AAE is commonly associated with low-grade B-cell lymphoproliferative disorders (1, 2, 5, 23, 26). Angioedema usually precedes recognition of the B-cell disorder. In this population idiotype–antiidiotype immune complexes were proposed to fix C1q and initiate the classical pathway (2). Classical pathway components and C1-INH would then be consumed by the sustained activation of the cascade (2, 27). This pathophysiologic explanation needs to be reconsidered because the autoantibodies produced inhibit the function of C1-INH (3, 8, 9). In one study of 13 patients with AAE, an autoantibody to C1-INH was eventually identified in 12 (3). Seven had a monoclonal band detected within 4 years of the diagnosis of AAE and in 6 the antibody to the C1-INH was of the same class and isotype as the paraprotein. Additionally, 5 of these antibodies bound to the C1-INH. Such a monoclonal antibody would prevent the stable association of C1-INH with C1r and C1s (28). Uninhibited C1s cleaves the C1-INH to a lower molecular weight (96 kd) nonfunctional form (7, 29) (Figure 2).
In patient 2, AAE coexists with the aPL and syndrome X. The latter condition represents a form of angina likely due to an impaired vasodilatation of the coronary arteries (30). The impaired vasodilatation and the absence of angioedema in the presence of C1-INH deficiency may share a common mechanism. Bradykinin plays an important role in coronary vasodilatation (31) and is one of the proposed mediators of the angioedema in C1-INH deficiency (32). Patient 2 could have defective generation or a reduced vascular response to bradykinin that caused syndrome X but prevented angioedema. Antibodies to phospholipids could interfere with kininogen by binding to the complex of kininogen-phosphatidylethanolamine (33).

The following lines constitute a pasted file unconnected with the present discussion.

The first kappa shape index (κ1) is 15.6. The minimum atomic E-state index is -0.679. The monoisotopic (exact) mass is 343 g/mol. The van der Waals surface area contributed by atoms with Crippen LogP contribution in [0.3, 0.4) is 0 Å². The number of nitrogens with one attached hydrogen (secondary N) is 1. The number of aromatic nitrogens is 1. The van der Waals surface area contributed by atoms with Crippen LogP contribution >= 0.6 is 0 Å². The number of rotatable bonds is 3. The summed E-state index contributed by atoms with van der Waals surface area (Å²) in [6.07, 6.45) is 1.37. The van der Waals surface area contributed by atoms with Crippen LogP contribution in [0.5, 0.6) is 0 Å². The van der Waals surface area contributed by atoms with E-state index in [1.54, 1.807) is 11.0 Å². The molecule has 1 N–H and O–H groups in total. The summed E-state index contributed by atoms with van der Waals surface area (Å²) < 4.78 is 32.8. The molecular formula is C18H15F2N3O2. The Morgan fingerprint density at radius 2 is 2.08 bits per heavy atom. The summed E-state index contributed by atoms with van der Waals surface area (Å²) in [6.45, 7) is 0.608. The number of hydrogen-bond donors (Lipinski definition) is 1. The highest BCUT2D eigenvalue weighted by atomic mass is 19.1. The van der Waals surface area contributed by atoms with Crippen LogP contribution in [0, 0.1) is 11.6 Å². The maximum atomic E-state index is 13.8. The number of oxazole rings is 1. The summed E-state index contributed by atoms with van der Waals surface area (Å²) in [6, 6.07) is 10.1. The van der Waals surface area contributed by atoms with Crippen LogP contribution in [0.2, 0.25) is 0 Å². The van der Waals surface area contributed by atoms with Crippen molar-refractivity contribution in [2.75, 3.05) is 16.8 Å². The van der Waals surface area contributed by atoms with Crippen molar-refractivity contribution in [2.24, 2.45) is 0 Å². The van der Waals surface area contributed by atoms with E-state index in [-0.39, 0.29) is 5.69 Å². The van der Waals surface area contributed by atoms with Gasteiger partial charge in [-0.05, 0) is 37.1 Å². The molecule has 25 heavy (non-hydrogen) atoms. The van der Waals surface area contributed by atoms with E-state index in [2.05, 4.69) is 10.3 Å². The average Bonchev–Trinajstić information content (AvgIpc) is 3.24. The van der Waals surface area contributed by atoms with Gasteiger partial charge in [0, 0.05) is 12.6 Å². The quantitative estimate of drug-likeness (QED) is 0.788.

In summary, the importance of these 2 case reports for the rheumatologist is several-fold. Angioedema need not be either a prominent symptom or even present in AAE. Because this symptom first suggests the diagnosis, AAE may be under recognized or confused with SLE. In cases of suspected C4 deficiency, laboratory evaluation should include a C3, C2, CH50, C1-INH and, in some cases, C1q, and antibodies to C1q and the C1-INH. An activation process can usually be ascertained based on the presence of multiple low components. A profile of low C4 and C2, but normal C3, should trigger the consideration of C1-INH deficiency. A low C1-INH then establishes the diagnosis of AAE. Making this differentiation impacts on treatment and followup, especially relative to lymphoproliferative surveillance. Finally, the presence of aPL may modify the expression of the angioedema as well as add to the diagnostic difficulties.